|Minimize Boiler Short Cycling Losses|
|Written by USDOE Office of Industrial Technologies|
|Wednesday, 09 June 2010 08:11|
Minimize Boiler Short Cycling Losses
Boiler "short cycling" occurs when an oversized boiler quickly satisfies process or space heating demands, and then shuts down until heat is again required. Process heating demands can change over time. Boilers may have been oversized for additions or expansions that never occurred. Installing energy conservation or heat recovery measures may also reduce the heat demand. As a result, a facility may have multiple boilers, each rated at several times the maximum expected load.
Boilers used for space heating loads are often oversized, with their capacity chosen to meet total building heat losses plus heating of ventilation and infiltration air under extreme or design-basis temperature conditions. No credit is taken for thermal contributions from lights, equipment, or people. Excess capacity is also added to bring a facility to required settings quickly after a night setback.
This decrease in efficiency occurs, in part, because fixed losses are magnified under lightly loaded conditions. For example, if the radiation loss from the boiler enclosure is 1% of the total heat input at full-load, at half-load the losses increase to 2%, while at one-quarter load the loss is 4%. In addition to radiation losses, pre- and post-purge losses occur. In the pre-purge, the fan operates to force air through the boiler to flush out any combustible gas mixture that may have accumulated. The post-purge performs a similar function. During purging, heat is removed from the boiler as the purged air is heated.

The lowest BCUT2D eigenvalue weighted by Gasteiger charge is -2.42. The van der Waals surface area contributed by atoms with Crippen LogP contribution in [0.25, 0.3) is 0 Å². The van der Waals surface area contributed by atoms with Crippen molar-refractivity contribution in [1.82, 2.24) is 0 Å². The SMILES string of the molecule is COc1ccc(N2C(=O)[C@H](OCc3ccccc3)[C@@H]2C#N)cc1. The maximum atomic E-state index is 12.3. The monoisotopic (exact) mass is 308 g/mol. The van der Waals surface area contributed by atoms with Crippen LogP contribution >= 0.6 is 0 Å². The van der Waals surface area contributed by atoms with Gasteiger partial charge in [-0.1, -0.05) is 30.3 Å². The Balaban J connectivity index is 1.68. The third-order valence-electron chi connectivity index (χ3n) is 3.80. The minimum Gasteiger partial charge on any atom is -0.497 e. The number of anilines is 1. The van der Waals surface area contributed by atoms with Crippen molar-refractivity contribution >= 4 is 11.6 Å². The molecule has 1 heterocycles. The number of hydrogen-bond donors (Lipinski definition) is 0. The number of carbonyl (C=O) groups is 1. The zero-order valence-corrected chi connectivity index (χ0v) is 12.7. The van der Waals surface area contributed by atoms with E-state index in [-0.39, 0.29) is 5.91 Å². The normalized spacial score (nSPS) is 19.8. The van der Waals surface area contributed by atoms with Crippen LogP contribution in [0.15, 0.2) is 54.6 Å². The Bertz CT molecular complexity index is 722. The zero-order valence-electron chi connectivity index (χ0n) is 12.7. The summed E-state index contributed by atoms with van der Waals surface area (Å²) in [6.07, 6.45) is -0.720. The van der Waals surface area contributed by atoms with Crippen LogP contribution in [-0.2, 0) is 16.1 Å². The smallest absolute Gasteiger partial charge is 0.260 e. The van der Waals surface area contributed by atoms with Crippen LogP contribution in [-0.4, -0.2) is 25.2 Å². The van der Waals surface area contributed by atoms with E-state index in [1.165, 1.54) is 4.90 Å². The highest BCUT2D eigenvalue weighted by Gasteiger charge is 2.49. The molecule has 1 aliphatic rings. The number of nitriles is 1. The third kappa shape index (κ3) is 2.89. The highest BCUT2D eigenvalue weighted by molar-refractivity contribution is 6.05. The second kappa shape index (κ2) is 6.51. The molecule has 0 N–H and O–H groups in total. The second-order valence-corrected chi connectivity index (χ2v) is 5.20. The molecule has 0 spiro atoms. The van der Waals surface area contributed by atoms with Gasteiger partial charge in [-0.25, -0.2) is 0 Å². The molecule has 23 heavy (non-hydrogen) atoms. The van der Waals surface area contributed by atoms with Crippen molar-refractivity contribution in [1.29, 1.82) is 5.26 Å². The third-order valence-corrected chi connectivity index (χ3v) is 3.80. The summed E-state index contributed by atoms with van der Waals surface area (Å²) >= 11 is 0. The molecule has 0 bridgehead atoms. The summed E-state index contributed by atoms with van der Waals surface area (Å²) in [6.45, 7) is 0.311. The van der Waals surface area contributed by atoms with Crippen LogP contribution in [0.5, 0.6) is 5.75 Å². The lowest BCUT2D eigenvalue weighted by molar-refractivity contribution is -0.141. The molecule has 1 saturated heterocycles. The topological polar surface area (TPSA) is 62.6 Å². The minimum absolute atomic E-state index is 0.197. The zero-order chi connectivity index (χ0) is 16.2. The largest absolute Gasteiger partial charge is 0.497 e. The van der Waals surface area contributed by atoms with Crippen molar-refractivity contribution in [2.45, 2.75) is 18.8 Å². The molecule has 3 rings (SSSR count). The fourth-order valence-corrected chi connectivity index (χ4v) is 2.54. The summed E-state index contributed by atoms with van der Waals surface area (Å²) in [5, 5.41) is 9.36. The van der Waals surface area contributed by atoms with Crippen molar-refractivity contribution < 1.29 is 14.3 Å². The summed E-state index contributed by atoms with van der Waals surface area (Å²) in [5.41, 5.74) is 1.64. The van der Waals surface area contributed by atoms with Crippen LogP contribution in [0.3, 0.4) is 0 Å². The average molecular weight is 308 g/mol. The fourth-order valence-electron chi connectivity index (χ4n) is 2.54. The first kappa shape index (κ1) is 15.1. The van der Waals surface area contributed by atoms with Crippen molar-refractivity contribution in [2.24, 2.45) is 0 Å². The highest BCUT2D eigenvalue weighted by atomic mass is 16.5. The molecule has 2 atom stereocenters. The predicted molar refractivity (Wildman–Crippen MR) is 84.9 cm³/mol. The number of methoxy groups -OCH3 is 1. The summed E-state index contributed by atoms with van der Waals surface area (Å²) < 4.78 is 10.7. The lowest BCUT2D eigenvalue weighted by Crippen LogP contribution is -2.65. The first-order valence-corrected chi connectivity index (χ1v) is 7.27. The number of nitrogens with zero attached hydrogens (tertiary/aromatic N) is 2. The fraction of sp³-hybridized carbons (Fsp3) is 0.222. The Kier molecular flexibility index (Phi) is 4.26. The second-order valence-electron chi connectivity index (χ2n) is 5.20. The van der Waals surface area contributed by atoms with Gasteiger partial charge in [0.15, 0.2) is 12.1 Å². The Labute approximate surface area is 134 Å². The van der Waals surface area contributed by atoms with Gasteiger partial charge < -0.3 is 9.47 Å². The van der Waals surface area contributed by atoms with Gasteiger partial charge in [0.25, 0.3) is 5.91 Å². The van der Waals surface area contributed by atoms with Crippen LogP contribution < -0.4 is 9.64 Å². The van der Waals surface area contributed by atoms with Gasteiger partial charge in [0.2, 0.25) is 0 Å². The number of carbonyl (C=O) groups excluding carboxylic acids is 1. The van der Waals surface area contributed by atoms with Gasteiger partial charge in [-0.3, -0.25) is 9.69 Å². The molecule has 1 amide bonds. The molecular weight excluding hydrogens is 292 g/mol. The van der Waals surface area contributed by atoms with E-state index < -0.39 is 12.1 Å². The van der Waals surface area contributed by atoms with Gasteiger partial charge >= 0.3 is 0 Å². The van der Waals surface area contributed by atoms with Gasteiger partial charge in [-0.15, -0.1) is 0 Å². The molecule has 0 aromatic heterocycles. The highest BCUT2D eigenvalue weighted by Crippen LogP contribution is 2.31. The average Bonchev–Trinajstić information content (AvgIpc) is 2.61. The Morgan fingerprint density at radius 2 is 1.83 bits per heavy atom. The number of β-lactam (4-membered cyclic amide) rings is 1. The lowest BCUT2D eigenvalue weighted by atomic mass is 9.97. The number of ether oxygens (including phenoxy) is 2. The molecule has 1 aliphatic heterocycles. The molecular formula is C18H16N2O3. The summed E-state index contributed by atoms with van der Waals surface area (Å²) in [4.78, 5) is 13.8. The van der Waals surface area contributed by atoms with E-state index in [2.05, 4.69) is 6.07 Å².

Fractional Fuel Savings = (1 – E1/E2) = (1 – 72.7/78.8) x 100 = 7.7%
If the original boiler used 200,000 MMBtu of fuel annually, the savings from switching to the smaller boiler (given a fuel cost of $3.00/MMBtu) are:
Annual Savings = 200,000 MMBtu x 0.077 x $3.00/MMBtu = $46,200
About DOE's Office of Industrial Technologies
The Office of Industrial Technologies (OIT), through partnerships with industry, government, and non-governmental organizations, develops and delivers advanced energy efficiency, renewable energy, and pollution prevention technologies for industrial applications. OIT is part of the U.S. Department of Energy's Office of Energy Efficiency and Renewable Energy.
OIT encourages industry-wide efforts to boost resource productivity through a strategy called Industries of the Future (IOF). IOF focuses on the following nine energy- and resource-intensive industries:
• Agriculture • Aluminum • Chemicals
• Forest Products • Glass • Metal Casting
• Mining • Petroleum • Steel